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Archive for the ‘Social concerns’ Category

Sustainability science at a glance, borrowed from the journal

Returning to the issue of alternative energy sources, a few noteworthy facts about ethanol and AAAS’s endorsement of it remain unaddressed. Consider ethanol in the context of another lucrative avenue for profit- generation touted by corporate tycoons as our culture’s salvation from oil- dependency; it has no realistic potential for providing a sustainable solution to our energy crisis. Whatever observable short-term gains we may acquire from its pursuit and achievement, we can be confident that the crisis will resurface. It is disheartening to observe that the traditional American approach to problem solving, “solution-via-consumption”, has been selected to rescue the natural world from peril. If this is the only model we’ve got, then perhaps we should cannibalize it. We must appreciate all that is at stake and proceed thoughtfully. Central to the issue of alternative energy is, as with any issue, the inherent interconnectedness and codependency of progressive causes.

Eradicating world poverty, ensuring universal access to quality health care, establishing peace and stability in conflict-ridden regions of the world, implementing social/political/economic models that protecting equality and fundamental human rights; these sorts of humanitarian endeavors do not succeed or fail in isolation, rather they influence one another intensely. This is why our commitment to these causes must be socially conscious and mutually intertwined on multiple fronts. Growing corn on unprecedented scales for the sole purpose of extracting its energy content is a self-defeating solution inasmuch as it is obscenely indifferent to the prevalence of persistent hunger in developing countries and the Third World, and in the arena of sustainable energy, this incontrovertible truth is significant.

Maybe you feel that allocating agricultural resources in this manner is acceptable, that thousands of children dying each day of starvation are making reasonable sacrifices for a new method of powering your car. If these egregious imbalances in human rights don’t bother you, then pursuing further discussion on the subject is pointless.

What ought to bother you, in any case, is the evidence that images such as corn escaping a gas pump on the wall of AAAS passively avoid but render painfully clear: that this direction, this technological azimuth if you will, is the one that our society shall take and that its support shall be generated through advertising.

These two precedents, though deep beneath the surface of the energy crisis, must be addressed openly in dialogue; people must be informed and conscious. While the aforementioned social issue, that of world hunger, may only concern one side of the debate, the greater issue of environmental preservation concerns all creatures universally. Environmental issues are not merely the poster subjects of far-left hippies that suffer as subjects of barroom jokes; they are the interest of all who have parented children and would like to see those kids someday raise a healthy brood of their own. They should concern all people who depend, daily, on the availability of clean drinking water, breathable air, and sufficient crop yields to sustain their existence.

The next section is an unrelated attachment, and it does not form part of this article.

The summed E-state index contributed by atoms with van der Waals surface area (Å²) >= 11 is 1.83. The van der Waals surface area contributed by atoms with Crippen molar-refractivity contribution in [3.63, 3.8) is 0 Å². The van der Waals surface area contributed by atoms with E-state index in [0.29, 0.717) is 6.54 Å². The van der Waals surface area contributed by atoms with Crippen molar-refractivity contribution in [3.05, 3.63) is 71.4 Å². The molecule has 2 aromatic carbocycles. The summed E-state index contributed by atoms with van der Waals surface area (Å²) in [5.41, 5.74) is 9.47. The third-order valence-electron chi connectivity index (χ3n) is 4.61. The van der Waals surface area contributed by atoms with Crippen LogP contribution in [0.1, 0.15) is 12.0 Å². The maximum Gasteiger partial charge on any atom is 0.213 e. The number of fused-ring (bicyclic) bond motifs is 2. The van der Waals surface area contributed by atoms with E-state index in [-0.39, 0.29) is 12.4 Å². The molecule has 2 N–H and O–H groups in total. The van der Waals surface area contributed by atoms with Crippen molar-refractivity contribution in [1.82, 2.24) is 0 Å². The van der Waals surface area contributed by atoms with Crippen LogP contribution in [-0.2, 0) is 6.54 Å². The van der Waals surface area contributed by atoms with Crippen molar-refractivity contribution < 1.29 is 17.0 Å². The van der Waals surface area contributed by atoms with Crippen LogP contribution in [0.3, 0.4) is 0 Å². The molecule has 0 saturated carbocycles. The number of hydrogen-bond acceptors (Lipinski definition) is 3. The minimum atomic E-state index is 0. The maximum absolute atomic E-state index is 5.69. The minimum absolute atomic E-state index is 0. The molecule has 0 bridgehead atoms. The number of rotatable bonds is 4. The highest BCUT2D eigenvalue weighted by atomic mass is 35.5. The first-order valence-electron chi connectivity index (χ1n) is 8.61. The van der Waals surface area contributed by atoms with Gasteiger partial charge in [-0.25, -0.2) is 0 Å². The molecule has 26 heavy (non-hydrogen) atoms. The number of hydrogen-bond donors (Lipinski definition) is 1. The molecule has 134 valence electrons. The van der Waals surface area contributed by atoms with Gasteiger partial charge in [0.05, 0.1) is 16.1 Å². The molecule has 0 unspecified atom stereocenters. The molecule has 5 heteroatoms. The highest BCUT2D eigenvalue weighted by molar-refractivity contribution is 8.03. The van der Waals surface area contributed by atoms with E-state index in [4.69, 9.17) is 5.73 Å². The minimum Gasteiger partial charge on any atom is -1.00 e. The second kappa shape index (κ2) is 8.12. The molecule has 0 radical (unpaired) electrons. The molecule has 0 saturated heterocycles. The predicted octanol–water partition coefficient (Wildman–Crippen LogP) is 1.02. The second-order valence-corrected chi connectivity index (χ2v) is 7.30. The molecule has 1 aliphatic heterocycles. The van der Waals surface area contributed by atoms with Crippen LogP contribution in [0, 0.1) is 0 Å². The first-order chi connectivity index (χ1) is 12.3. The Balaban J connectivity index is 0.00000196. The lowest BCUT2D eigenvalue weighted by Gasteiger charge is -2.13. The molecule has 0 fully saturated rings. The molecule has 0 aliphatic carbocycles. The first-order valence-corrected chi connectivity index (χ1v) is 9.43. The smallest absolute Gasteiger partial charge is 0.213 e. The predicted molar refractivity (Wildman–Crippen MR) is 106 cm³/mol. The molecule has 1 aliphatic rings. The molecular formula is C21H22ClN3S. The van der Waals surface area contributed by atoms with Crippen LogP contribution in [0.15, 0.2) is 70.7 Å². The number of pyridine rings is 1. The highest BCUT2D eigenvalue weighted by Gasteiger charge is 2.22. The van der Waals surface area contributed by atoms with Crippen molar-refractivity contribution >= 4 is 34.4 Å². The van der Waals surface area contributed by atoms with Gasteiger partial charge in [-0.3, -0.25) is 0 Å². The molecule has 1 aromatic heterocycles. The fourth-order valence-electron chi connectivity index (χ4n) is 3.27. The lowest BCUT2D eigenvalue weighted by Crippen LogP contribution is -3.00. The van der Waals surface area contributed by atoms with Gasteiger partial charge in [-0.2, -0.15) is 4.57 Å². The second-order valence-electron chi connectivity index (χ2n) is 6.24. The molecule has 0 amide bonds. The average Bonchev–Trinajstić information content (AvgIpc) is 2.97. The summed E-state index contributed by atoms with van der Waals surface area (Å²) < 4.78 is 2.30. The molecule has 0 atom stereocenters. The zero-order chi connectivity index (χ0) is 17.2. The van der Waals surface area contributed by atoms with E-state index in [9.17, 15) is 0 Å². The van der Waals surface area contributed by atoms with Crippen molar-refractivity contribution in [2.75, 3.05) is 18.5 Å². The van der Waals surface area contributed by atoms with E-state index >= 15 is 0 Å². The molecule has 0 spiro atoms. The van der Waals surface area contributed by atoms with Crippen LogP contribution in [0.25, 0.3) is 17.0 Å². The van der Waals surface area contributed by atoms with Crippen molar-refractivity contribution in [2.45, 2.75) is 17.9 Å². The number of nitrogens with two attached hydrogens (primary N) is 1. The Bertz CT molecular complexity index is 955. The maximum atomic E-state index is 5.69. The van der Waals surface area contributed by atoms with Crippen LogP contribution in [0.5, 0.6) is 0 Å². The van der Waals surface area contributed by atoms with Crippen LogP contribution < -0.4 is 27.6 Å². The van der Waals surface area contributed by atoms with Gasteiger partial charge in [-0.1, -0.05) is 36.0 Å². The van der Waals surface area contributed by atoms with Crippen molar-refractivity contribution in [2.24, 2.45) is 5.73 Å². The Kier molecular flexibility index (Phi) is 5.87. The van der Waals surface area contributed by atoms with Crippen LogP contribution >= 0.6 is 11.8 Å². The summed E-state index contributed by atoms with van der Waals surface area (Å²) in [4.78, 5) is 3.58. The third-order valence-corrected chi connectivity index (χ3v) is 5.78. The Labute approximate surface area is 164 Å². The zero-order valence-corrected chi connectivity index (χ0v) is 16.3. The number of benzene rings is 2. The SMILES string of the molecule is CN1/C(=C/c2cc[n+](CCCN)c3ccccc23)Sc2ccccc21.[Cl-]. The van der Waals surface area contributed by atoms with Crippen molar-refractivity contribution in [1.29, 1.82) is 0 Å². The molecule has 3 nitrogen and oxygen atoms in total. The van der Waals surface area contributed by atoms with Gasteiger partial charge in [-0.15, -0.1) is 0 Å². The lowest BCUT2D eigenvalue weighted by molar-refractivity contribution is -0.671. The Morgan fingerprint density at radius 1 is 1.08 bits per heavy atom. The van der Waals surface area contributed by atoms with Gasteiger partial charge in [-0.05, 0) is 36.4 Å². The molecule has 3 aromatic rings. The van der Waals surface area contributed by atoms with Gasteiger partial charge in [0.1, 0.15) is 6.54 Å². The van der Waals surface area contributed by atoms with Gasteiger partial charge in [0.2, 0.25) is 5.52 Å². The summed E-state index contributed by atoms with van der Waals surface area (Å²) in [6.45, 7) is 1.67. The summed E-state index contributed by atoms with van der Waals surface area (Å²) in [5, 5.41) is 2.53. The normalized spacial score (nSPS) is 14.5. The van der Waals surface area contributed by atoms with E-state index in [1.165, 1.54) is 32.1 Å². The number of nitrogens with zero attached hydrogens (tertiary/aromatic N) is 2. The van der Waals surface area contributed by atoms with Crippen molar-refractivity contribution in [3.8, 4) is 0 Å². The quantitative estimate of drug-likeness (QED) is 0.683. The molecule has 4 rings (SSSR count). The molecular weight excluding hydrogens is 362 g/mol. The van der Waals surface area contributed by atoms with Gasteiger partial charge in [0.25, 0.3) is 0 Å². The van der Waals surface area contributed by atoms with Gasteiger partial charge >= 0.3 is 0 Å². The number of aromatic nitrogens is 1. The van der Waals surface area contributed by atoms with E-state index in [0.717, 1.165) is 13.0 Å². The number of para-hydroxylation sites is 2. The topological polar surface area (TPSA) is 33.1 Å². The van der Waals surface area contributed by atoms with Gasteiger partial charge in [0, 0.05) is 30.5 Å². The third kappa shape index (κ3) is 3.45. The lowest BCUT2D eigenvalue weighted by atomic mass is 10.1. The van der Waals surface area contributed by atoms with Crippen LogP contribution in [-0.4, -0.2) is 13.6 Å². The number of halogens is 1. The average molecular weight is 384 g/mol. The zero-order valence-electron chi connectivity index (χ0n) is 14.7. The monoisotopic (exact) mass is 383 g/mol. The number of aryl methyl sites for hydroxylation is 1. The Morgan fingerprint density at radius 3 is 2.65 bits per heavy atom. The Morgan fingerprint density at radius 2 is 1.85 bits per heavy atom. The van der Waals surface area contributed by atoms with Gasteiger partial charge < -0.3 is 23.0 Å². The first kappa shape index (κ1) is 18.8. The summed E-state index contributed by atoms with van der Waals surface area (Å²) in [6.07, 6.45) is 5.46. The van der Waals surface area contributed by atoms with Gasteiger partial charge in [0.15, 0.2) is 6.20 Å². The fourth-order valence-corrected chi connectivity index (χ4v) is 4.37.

Those individuals to whom these criteria do not apply may reasonably argue on the opposing side. It’s really just that simple; there can be no less partisan issue. Global sustainability is essentially the campaign to continue our species’ presence in our world’s ecological communities for all generations to come; it is the scientific equivalent to hope. Those who oppose it -whether for economic ideological disparity, corporate loyalty, deregulatory “free-market” interest, political affiliation, or the general liberal-bashing that lately seems to be in vogue- should be recognized for what they are: obstacles to the very preservation of our kind. What political camp advocates causes more important or urgent than the continuance of humanity?

– -Daniel Black

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For all the reasons to de-prioritize ethanol as an alternative source of energy (see An Unusual Sight, an Unexpected Choice), there is one solid truth that would explain why it might be pursued over the others in scientific research, the last disconcerting truth that piques my skepticism,

…ethanol, which already accounts for two percent of what’s mixed into our transportation fuels, promises growth for agribusiness that any stakeholder of any industry would die for, that is, if it becomes the alternative fuel of choice to replace oil.

This may be the deciduous factor between ethanol and all the others: a powerful lobby behind it. (Keep your eye on Presidential Candidate Barack Obama; Illinois stands to gain or lose a fortune on this issue).

Wealthy constituencies (and their handsomely-paid congressional representation) proceeding with their agendas independent of public health or environmental preservation concerns is commonplace, but to observe symptoms of such behavior in the American Association for the Advancement of Science is alarming. The organization is the largest society dedicated to the public advancement of science understanding in the world. It is not-for-profit, autonomous from government, and in addition to advancing science, it is (by self-report) dedicated to serving international society. From the minutes of its first ever meeting, now nearly 160 years ago, the organization committed its endeavor “not exclusively for the benefit of any nation or age.”